Manufacturing job losses were the steepest in the transportation equipment manufacturing (TEM) industry, with a 30% loss in jobs in the second quarter of 2020 (see Figure 6). Other goods-producing industries also suffered job loss. Plastics product manufacturing lost 15% of its workers, while medical equipment and supplies lost 6%. Transportation equipment rebounded the most quickly and might have shown even stronger growth had it not been for chip shortages and supply chain issues.3 Pharmaceutical manufacturing had positive, albeit slower job growth throughout the pandemic.

Figure 6: Indiana’s year-over-year employment growth by major manufacturing industry

Line chart from 2018 Q1 to 2021 Q1 showing percent change for TEM, plastics product, medical equipment & supplies; pharmaceuticals; and iron & steel mills.

Note: This chart shows Indiana’s top five manufacturing industries based on 4-digit NAICS codes. TEM includes motor vehicle (MV), MV body and parts manufacturing. The legend is sorted by employment size.
Source: IBRC calculations, using the Indiana Department of Workforce Development Quarterly Census of Employment and Wages

The medical equipment manufacturers, on the other hand, continue to struggle to grow jobs due to the continued effects of the pandemic on elective surgeries and other medical procedures that have been forestalled for nearly two years. The aerospace industry in Indiana has continued to lose jobs (see Figure 7).

Figure 7: Indiana’s year-over-year employment growth by major advanced manufacturing industry

Line chart from 2018 Q1 to 2021 Q1 showing percent change for TEM; medical equipment & supplies; pharmaceuticals; primary metal; engines & turbines; and aerospace.

Note: This chart shows Indiana’s top advanced manufacturing industries (employment > 10,000) based on 4-digit NAICS codes. Primary metal includes iron and steel mills, steel products, and aluminum manufacturing. The legend is sorted by employment size.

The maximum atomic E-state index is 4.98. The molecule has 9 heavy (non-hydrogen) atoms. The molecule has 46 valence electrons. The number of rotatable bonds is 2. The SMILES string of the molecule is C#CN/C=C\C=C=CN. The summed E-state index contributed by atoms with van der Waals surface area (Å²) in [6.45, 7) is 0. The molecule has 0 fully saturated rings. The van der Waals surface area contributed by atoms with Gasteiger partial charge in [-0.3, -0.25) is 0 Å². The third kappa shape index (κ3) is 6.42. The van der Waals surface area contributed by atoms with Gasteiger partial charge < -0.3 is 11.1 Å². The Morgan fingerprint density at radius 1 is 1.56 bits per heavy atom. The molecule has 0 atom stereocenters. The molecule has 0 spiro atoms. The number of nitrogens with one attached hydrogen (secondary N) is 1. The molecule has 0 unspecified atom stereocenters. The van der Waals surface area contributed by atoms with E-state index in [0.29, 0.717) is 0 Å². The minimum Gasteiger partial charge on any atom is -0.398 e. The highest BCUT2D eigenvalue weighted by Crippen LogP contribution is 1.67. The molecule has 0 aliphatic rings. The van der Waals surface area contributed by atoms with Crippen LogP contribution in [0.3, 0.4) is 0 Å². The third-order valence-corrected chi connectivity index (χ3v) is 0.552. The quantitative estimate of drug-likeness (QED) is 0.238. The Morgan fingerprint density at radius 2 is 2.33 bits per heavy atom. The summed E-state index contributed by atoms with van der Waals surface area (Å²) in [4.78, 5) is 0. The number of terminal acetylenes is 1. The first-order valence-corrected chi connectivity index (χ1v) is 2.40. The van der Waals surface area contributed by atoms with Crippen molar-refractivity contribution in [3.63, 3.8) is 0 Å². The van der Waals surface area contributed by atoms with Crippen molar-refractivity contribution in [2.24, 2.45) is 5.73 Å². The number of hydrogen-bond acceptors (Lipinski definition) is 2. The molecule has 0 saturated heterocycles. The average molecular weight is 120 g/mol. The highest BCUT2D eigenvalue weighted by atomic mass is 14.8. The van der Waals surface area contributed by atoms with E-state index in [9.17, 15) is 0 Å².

Source: IBRC calculations, using the Indiana Department of Workforce Development Quarterly Census of Employment and Wages

Indiana’s health care and educational services—the state’s second- and third-largest sectors by employment—suffered job losses of 5% and 8%, respectively (as shown in Figure 5). These two sectors hadn’t been hit as hard as other services. Educational services were quickly shifted to online platforms during the stay-at-home order, and although some restrictions were imposed in health care, it is an essential industry exempt from the shutdown order. This also explains why the lockdown impact on retail isn’t as large as we would think because grocery stores (a large share of retail employment) remained open during the lockdown.

To explore the the services sector further, we divided it into customer front-facing services and professional services. Customer-facing services were deeply disrupted by the COVID-19 lockdown (see Figure 8).  

  • Employment in clothing stores and performing arts each went down by 50% or more.

  • Recreational facilities (theme parks, gyms and events, etc.) went down by 40%.

  • Food and drink places and specialty shops (sporting, hobby and book stores, etc.) were both down by 30%.